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Steve Jobs introduced the first Iphone in 2007. Then what? Do you still have to go buy paper maps every time you travel? Do you still flip your desk calendar to see what’s available today? Technology is changing everything, even the food industry. Ten years later, what we eat now and the operating systems behind it may be as obsolete as brick-and-mortar phones. The question now is no longer whether it will reshape the way we process, eat or transport food, but how?

Beef steak in 2030?

Now, close your eyes and imagine opening a refrigerator in 2030. Maybe the steak that’s kept in the freezer was created by growing cells of a cow in the lab. The apples in the other basket may have been genetically modified for a sweeter aroma. The vegetables in the corner are collected from the main hydroponic vegetable trellis with only 1 square meter on your terrace. Or even the yogurt box on the shelf will glow to let you know it’s about to expire.

Technology, or specifically food technology – Food Tech, is evolving and promises to solve the challenges in the food industry that people are facing.

Talking about Food Tech, Nadia El Hadery, founder of YFood, the tech hub that connects startups in the food industry in London, said: “Food Tech is innovation in the entire real value chain. products, from the farm, the dining table to the trash and all that is in between: production, transport and storage, processing, marketing, distribution, consumption and, ultimately, disposal. “

“The biggest change from Food Tech that anyone can see is the increased transparency,” Nadia added. Many groups of organizations are using blockchain technology to make it easier for buyers to traceability, as well as product impacts, to promote people’s “conscious consumption”.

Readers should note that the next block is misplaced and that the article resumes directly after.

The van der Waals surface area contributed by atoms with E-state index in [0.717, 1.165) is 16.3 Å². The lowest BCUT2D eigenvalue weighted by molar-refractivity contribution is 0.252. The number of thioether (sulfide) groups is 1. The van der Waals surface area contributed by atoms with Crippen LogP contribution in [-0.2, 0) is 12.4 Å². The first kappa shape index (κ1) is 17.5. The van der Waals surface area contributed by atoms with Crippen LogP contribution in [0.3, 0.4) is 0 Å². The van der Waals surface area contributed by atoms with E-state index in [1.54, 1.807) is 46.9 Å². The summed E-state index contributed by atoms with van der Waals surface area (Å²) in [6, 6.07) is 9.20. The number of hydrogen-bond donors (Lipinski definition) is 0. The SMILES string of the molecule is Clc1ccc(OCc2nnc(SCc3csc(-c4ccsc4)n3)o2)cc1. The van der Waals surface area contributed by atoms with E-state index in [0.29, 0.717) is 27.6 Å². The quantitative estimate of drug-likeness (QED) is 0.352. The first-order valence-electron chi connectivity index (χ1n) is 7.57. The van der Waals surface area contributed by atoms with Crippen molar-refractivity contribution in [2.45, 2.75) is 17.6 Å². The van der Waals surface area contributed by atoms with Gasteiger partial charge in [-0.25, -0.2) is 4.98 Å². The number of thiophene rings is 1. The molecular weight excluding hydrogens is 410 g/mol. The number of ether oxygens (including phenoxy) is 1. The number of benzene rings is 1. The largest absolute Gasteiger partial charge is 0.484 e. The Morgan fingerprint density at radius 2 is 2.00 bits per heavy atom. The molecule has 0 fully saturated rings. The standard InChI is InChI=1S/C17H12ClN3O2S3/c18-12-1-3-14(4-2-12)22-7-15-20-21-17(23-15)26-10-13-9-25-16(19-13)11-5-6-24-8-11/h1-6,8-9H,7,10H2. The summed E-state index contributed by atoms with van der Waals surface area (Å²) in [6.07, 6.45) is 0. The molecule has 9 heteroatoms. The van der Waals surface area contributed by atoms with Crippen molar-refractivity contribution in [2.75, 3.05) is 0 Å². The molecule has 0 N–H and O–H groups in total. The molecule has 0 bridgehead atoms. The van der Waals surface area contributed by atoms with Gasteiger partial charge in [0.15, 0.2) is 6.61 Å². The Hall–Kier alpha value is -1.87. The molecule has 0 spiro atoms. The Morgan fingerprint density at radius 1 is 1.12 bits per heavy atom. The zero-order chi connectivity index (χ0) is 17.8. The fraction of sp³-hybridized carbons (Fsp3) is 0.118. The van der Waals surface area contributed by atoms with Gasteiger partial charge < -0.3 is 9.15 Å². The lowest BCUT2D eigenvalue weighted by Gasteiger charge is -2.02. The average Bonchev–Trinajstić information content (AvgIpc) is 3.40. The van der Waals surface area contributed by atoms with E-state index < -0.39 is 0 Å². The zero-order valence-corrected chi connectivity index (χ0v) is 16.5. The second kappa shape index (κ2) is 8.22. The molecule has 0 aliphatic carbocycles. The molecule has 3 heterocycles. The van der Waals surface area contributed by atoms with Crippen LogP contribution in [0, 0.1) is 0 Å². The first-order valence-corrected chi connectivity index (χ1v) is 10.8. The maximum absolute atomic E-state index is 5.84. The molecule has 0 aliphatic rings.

Where will Food Tech go?

Food technology in the world is developing rapidly and achieving great achievements, making changes in all aspects of life, from farmers’ livelihoods, nutrition for consumers to whole pieces. beef.

An American company called Memphis Meat has successfully created the first artificial meat that is synthesized from animal cells. In the industry that accounts for 30% of the land on the planet and 18% of greenhouse gas emissions, “clean meat” promises not only the answer to environmental problems, but also ethical problems.

The bad news is that today the beef in your home is still coming from the slaughterhouse, not from the lab. However, food technology in Vietnam is also developing day by day and attracting a lot of attention from investors. According to the report “Vietnam Deal Insight 2017” by Topica Founder Institute, Food Tech is one of the two fields with the most investment, up to 65 million USD, surpassing even Fintech (financial technology).

The two Food Tech startups mentioned by Topica in the report are Foody and Cooky. Foody is probably no stranger to Vietnamese users. As an application that allows customers to search, rate, and comment on places to eat, Foody has contributed to changing the habits of the market in the food industry as well as being gradually ingrained in the minds of people. used in the online ordering market with the Delivery Now app. Meanwhile, Cooky is a recipe sharing platform, assisting users not only in cooking, but also from the preparation, selection of ingredients and selection of kitchen utensils accordingly.

Recently, Nguyen Lam Vien, Chairman of Vinamit’s Board of Directors has launched a unique new product: dried cane juice. That is to say, it is not all about mentioning Food Tech that it is necessary to mention the “big hammer”, but sometimes it is just to solve the needs of people to drink clean cane juice. The product really impressed the community, especially overseas Vietnamese – those who are fond of the taste of sugarcane juice in their homeland.

Despite its achievements and positive effects, however, food technology is not a silver bullet. The emerging methods will come with many questions that follow, from the quality and safety of new products and services to the consequences they will have on traditional agriculture. What will happen to people who depend only on agriculture, when agriculture becomes more automatic? Are GM foods a savior for agriculture or a time bomb?

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